Former Judith Gap teacher sentenced to 78 months in prison for possessing child pornography
The following press release was issued on Friday, January 13, 2023 by the U.S. Attorney's Office of the District of Montana.
BILLINGS — A former Judith Gap School teacher who admitted to possessing child pornography after Facebook submitted a tip to authorities was sentenced today to 78 months in prison, to be followed by five years of supervised release, U.S. Attorney Jesse Laslovich said.
Jayson Gayo, 28, of Harlowton, pleaded guilty in August 2022 to possession of child pornography as charged in an indictment.
U.S. District Judge Susan P. Watters presided. Judge Watters also ordered $3,000 restitution.
The government alleged in court documents and in statements in court that in August 2020, Facebook submitted a number of Cybertips indicating that child pornography was likely being transmitted from an account associated with Gayo. Gayo was a teacher at Judith Gap School at the time. There was no indication that the images or Gayo’s conduct involved students at the school.
An investigation led to the execution of a search warrant of Gayo’s residence, where law enforcement collected multiple electronic media items. A separate warrant was served on Facebook concerning Gayo’s account. In total, law enforcement determined that Gayo’s media contained 209 images and 146 videos of child pornography. The videos showed children as young as that of a toddler being sexually abused by adults. The government further alleged that Gayo not only possessed child pornography but also was an administrator of a group involving those with an interest in pornography.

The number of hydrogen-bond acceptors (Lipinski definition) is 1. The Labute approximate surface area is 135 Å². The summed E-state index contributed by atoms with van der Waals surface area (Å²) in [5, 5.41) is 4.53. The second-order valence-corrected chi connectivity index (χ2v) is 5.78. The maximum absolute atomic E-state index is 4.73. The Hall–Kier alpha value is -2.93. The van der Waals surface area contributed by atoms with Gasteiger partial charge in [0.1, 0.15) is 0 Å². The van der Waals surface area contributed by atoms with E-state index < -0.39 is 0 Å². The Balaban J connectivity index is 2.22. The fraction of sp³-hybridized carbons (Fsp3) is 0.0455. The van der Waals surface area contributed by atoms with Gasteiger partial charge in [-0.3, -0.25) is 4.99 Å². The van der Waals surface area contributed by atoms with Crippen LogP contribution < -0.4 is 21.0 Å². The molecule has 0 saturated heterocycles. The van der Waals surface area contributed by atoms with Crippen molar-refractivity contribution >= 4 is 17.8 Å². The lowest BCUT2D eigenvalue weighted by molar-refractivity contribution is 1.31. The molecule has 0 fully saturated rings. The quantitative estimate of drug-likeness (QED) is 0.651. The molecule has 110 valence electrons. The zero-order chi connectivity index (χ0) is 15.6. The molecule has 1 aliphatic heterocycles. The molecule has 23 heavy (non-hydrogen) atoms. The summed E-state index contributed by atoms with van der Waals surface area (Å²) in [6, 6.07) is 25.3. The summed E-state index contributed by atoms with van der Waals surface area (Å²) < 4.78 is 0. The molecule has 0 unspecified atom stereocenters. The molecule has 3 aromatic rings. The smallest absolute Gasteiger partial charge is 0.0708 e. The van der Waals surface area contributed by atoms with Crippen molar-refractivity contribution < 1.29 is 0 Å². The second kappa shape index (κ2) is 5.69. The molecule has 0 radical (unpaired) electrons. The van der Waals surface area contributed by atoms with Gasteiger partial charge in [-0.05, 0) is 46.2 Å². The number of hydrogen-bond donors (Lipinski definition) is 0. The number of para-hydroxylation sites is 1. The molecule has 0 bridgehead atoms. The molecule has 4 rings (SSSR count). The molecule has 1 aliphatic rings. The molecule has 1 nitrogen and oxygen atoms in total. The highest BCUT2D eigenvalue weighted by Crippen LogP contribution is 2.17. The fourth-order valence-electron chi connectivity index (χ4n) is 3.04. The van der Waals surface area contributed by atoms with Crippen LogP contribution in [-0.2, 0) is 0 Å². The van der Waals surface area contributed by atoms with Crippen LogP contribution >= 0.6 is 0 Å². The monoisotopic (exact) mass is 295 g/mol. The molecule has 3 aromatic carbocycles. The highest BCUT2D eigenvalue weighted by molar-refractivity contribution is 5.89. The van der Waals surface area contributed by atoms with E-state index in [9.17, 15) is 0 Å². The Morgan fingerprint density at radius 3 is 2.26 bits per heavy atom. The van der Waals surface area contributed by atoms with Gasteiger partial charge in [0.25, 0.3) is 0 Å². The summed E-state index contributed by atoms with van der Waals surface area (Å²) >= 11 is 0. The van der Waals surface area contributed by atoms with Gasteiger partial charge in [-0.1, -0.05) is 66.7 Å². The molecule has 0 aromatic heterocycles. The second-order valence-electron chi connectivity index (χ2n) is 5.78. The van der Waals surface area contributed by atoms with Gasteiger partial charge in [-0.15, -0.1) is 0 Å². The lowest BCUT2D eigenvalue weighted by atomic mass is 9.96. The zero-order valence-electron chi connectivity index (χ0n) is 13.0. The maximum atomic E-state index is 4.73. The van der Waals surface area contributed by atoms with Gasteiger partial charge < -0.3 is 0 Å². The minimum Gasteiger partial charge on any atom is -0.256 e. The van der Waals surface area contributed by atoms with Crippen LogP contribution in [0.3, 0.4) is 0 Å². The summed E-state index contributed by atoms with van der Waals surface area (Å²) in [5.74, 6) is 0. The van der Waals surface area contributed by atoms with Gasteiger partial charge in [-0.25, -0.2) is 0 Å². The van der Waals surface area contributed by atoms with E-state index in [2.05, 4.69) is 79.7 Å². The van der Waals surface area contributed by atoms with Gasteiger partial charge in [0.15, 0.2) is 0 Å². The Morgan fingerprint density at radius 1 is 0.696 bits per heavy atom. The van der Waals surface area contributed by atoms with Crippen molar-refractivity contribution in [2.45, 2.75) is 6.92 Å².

Assistant U.S. Attorney Zeno B. Baucus prosecuted the case, which was investigated by Homeland Security Investigations and the Montana Division of Criminal Investigation.
This case was initiated under the Department of Justice’s Project Safe Childhood initiative, which was launched in 2006 to combat the proliferation of technology-facilitated crimes involving the sexual exploitation of children. Through a network of federal, state and local law enforcement agencies and advocacy organizations, Project Safe Childhood attempts to protect children by investigating and prosecuting offenders involved in child sexual exploitation. It is implemented through partnerships including the Montana Internet Crimes Against Children Task Force. The ICAC Task Force Program was created to assist state and local law enforcement agencies by enhancing their investigative response to technology facilitated crimes against children.
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